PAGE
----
Art history in LA

With 300 ninety-minute scholarly sessions, rigorous panel discussions, discipline-specific workshops, and excellent special events and exhibitions, and between 3,500 and 4,000 delegates in attendance over four days from 21 to 24 February, CAA 2018 was, as always, an epic affair. Set in downtown Los Angeles, the 106th annual conference of the College Art Association was staged in the vast, soulless LA Convention Center. The key to navigating such a boundless melting pot of art-historical prowess was very much about deciding which sessions to attend in advance and sticking with the decision, making use of the conference app and committing to a session for the duration where possible. This strategy yielded both positive and negative results of course, but on the whole gave a more meaningful experience to the encounter with this particular version of academic excess. Whilst individual papers ranged from the prosaic to the brilliant, most academic sessions attended by the Editors of Art History provided us all with a good sense of current and future directions for both the discipline and the journal.

Outside of the Convention Center, LA also had much to offer to the itinerant art historian, especially in terms of its architectural spectacle. Imagine the schadenfreude experienced by the Editors of Art History on finding themselves based in the Westin Bonaventure Hotel, designed and built in the mid-1970s by John Portman Associates. This confection of postmodern architectural conceit, famously subject to a substantive critique by both Edward Soja in Postmodern Georgraphies (1989), and Frederic Jameson in his classic account Postmodernism or the Cultural Logic of Late Capitalism (1991), did not disappoint. Now somewhat faded from its glory days, the sense of the hotel as a micro-city, mitigating the need to ever want to leave for the space outside was a source of much incredulity, especially over breakfast when we were assailed by small birds fluttering aimlessly around the atrium; nature trapped in a prison of concrete unable to find escape. Indeed, as Soja comments, the hotel is ‘a concentrated representation of the restructured spatiality of the late capitalist city: fragmented and fragmenting, homogeneous and homogenizing, divertingly packaged yet curiously incomprehensible.’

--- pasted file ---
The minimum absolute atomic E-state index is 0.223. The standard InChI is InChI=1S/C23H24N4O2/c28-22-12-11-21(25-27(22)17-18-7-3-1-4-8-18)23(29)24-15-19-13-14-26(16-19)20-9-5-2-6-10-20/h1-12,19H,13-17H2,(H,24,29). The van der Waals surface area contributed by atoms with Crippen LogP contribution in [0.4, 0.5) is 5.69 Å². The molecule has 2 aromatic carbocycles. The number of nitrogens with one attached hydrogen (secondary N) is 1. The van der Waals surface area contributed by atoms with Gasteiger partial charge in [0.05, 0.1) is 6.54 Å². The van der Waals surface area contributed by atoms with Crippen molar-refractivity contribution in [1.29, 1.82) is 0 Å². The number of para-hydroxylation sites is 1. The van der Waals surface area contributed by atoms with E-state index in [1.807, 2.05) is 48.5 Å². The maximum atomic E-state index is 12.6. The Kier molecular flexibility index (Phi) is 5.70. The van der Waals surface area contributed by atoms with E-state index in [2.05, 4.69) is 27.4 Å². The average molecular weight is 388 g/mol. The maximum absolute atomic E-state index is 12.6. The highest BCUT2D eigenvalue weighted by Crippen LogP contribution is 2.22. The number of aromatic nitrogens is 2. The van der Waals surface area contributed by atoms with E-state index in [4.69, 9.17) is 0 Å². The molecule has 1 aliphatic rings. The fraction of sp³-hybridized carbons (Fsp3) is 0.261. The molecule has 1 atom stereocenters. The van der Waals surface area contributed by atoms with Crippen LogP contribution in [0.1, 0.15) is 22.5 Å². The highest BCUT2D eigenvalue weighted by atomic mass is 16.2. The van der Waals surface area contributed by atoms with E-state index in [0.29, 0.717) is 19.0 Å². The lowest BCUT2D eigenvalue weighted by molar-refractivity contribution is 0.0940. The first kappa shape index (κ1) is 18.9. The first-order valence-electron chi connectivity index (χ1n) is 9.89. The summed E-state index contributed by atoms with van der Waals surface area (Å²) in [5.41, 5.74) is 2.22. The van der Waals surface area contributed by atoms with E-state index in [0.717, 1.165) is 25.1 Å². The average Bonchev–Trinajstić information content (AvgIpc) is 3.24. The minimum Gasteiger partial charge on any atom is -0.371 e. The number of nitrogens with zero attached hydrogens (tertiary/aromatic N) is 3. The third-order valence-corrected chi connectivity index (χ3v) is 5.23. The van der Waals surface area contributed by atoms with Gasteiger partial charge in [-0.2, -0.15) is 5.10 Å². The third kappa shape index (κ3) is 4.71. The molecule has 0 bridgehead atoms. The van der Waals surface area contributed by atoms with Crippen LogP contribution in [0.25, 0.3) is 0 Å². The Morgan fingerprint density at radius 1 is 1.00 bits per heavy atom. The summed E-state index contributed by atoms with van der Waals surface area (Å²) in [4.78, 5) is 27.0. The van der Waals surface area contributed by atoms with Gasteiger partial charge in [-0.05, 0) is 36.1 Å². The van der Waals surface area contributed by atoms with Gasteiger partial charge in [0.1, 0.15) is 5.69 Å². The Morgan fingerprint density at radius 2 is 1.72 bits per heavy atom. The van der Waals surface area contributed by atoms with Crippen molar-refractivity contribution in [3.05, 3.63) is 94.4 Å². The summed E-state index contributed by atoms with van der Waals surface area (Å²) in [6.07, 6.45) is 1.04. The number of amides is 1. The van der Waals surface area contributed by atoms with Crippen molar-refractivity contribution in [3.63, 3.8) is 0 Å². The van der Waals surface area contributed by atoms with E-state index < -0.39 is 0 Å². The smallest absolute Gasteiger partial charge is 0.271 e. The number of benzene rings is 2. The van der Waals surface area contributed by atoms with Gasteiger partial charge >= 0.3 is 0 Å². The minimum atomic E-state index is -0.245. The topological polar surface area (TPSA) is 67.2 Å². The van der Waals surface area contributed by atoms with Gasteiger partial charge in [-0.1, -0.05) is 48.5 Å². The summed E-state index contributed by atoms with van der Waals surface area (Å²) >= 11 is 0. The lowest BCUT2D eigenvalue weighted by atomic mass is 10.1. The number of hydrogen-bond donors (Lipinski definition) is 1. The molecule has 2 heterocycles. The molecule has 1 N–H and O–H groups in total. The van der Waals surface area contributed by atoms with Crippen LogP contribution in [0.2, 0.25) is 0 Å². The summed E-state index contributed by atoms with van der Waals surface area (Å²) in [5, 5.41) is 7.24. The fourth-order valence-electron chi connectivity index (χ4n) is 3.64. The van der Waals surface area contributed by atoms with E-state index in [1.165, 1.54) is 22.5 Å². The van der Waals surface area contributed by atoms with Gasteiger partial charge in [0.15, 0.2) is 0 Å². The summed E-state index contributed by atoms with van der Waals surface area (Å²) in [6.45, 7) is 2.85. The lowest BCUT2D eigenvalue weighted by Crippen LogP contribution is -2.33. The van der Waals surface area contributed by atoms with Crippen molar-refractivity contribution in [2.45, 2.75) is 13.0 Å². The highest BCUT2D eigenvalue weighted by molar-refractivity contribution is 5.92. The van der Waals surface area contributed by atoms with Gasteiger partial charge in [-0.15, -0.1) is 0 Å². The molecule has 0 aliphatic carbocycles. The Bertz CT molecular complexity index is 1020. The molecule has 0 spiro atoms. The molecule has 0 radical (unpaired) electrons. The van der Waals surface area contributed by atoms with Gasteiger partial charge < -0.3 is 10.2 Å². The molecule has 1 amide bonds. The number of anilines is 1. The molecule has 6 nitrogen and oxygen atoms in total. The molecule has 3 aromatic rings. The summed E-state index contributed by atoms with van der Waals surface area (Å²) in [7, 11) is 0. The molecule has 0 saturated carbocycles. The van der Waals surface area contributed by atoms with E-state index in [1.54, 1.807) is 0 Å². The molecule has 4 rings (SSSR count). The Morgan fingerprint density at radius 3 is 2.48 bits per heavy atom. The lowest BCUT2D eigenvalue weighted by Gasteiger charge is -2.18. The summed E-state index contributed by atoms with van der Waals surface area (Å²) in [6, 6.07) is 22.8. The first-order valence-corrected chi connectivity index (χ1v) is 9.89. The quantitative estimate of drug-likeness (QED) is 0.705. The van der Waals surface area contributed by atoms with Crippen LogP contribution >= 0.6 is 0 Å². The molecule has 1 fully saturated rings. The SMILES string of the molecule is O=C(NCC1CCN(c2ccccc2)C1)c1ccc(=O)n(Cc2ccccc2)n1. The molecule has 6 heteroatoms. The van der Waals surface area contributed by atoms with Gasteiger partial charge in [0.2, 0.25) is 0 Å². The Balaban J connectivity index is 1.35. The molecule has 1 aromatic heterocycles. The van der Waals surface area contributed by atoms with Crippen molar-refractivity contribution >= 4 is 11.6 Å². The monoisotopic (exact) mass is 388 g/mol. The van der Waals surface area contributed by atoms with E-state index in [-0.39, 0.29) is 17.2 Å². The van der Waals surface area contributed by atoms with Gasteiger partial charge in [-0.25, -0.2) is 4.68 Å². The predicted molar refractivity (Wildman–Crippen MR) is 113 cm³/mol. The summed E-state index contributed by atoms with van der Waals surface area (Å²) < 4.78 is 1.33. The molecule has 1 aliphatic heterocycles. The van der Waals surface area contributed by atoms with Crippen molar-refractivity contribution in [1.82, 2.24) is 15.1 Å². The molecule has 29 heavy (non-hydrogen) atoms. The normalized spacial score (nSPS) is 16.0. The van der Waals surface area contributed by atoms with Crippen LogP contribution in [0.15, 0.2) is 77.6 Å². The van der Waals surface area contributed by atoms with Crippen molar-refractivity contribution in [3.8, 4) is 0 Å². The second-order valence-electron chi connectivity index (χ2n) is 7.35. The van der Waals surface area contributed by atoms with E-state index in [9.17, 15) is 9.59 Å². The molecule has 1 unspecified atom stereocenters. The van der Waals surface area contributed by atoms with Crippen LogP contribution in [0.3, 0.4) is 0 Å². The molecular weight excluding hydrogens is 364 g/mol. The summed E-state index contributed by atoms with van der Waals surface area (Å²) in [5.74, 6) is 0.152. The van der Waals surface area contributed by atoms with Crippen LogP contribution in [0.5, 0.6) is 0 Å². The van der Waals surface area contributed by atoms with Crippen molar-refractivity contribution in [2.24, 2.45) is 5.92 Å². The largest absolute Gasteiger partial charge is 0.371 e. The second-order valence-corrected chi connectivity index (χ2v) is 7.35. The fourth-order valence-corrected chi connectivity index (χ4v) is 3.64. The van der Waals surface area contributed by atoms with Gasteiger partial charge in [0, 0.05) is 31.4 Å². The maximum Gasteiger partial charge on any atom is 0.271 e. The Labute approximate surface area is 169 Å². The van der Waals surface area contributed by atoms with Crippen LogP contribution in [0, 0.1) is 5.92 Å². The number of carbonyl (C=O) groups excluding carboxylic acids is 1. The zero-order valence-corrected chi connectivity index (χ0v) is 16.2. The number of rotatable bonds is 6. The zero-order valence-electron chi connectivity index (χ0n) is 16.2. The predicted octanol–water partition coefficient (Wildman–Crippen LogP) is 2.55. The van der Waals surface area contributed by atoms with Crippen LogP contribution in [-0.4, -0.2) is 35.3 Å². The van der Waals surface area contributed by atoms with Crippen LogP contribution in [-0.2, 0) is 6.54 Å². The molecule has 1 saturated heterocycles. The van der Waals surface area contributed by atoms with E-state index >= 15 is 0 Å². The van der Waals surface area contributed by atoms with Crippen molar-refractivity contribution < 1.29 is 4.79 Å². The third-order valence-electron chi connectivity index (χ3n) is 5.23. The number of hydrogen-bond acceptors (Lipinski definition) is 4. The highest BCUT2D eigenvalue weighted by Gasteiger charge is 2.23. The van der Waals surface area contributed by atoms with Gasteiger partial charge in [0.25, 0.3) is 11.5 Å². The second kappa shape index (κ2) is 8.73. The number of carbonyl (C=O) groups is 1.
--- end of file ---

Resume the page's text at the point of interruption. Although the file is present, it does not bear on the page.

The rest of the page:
It was amidst this backdrop, then, that the editorial team of Art History was out in force representing the journal, meeting old friends and making new ones, listening to papers and soliciting high quality submissions. On Thursday evening, we hosted a reception sponsored by our publisher, Wiley, reiterated the editorial vision for the journal, and were able to welcome members of our Editorial Board, our International Advisory Board, our authors old, new and prospective, and our readers from across the globe.

Dorothy Price, Editor of Art History

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